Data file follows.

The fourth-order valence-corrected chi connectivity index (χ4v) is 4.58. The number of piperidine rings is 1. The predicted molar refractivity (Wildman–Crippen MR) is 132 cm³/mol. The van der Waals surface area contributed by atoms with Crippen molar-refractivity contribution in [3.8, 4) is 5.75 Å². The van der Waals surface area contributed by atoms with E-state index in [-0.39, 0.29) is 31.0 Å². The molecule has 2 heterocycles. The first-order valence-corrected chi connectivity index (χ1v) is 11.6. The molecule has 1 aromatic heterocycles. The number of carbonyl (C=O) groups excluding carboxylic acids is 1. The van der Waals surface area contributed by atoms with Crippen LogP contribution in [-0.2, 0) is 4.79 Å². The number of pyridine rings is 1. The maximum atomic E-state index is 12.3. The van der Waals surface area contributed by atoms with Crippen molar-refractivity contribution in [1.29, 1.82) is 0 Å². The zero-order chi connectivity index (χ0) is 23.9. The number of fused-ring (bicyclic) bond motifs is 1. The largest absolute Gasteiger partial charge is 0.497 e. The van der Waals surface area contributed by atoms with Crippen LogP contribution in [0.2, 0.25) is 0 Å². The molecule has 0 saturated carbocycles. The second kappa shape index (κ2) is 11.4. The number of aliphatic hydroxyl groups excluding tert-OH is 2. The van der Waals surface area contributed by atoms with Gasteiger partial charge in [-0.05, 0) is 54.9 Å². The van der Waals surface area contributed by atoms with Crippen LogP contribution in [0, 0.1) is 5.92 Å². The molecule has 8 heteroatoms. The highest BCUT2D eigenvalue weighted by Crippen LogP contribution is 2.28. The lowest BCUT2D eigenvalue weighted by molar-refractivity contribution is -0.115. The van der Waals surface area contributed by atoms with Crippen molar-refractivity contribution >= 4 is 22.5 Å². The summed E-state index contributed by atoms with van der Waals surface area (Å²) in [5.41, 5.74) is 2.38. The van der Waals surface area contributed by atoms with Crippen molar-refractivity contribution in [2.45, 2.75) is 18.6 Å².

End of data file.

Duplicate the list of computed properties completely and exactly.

The fourth-order valence-corrected chi connectivity index (χ4v) is 4.58. The number of piperidine rings is 1. The predicted molar refractivity (Wildman–Crippen MR) is 132 cm³/mol. The van der Waals surface area contributed by atoms with Crippen molar-refractivity contribution in [3.8, 4) is 5.75 Å². The van der Waals surface area contributed by atoms with E-state index in [-0.39, 0.29) is 31.0 Å². The molecule has 2 heterocycles. The first-order valence-corrected chi connectivity index (χ1v) is 11.6. The molecule has 1 aromatic heterocycles. The number of carbonyl (C=O) groups excluding carboxylic acids is 1. The van der Waals surface area contributed by atoms with Crippen LogP contribution in [-0.2, 0) is 4.79 Å². The number of pyridine rings is 1. The maximum atomic E-state index is 12.3. The van der Waals surface area contributed by atoms with Crippen molar-refractivity contribution in [1.29, 1.82) is 0 Å². The zero-order chi connectivity index (χ0) is 23.9. The number of fused-ring (bicyclic) bond motifs is 1. The largest absolute Gasteiger partial charge is 0.497 e. The van der Waals surface area contributed by atoms with Crippen LogP contribution in [0.2, 0.25) is 0 Å². The molecule has 0 saturated carbocycles. The second kappa shape index (κ2) is 11.4. The number of aliphatic hydroxyl groups excluding tert-OH is 2. The van der Waals surface area contributed by atoms with Gasteiger partial charge in [-0.05, 0) is 54.9 Å². The van der Waals surface area contributed by atoms with Crippen LogP contribution in [0, 0.1) is 5.92 Å². The molecule has 8 heteroatoms. The highest BCUT2D eigenvalue weighted by Crippen LogP contribution is 2.28. The lowest BCUT2D eigenvalue weighted by molar-refractivity contribution is -0.115. The van der Waals surface area contributed by atoms with Crippen molar-refractivity contribution >= 4 is 22.5 Å². The summed E-state index contributed by atoms with van der Waals surface area (Å²) in [5.41, 5.74) is 2.38. The van der Waals surface area contributed by atoms with Crippen molar-refractivity contribution in [2.45, 2.75) is 18.6 Å².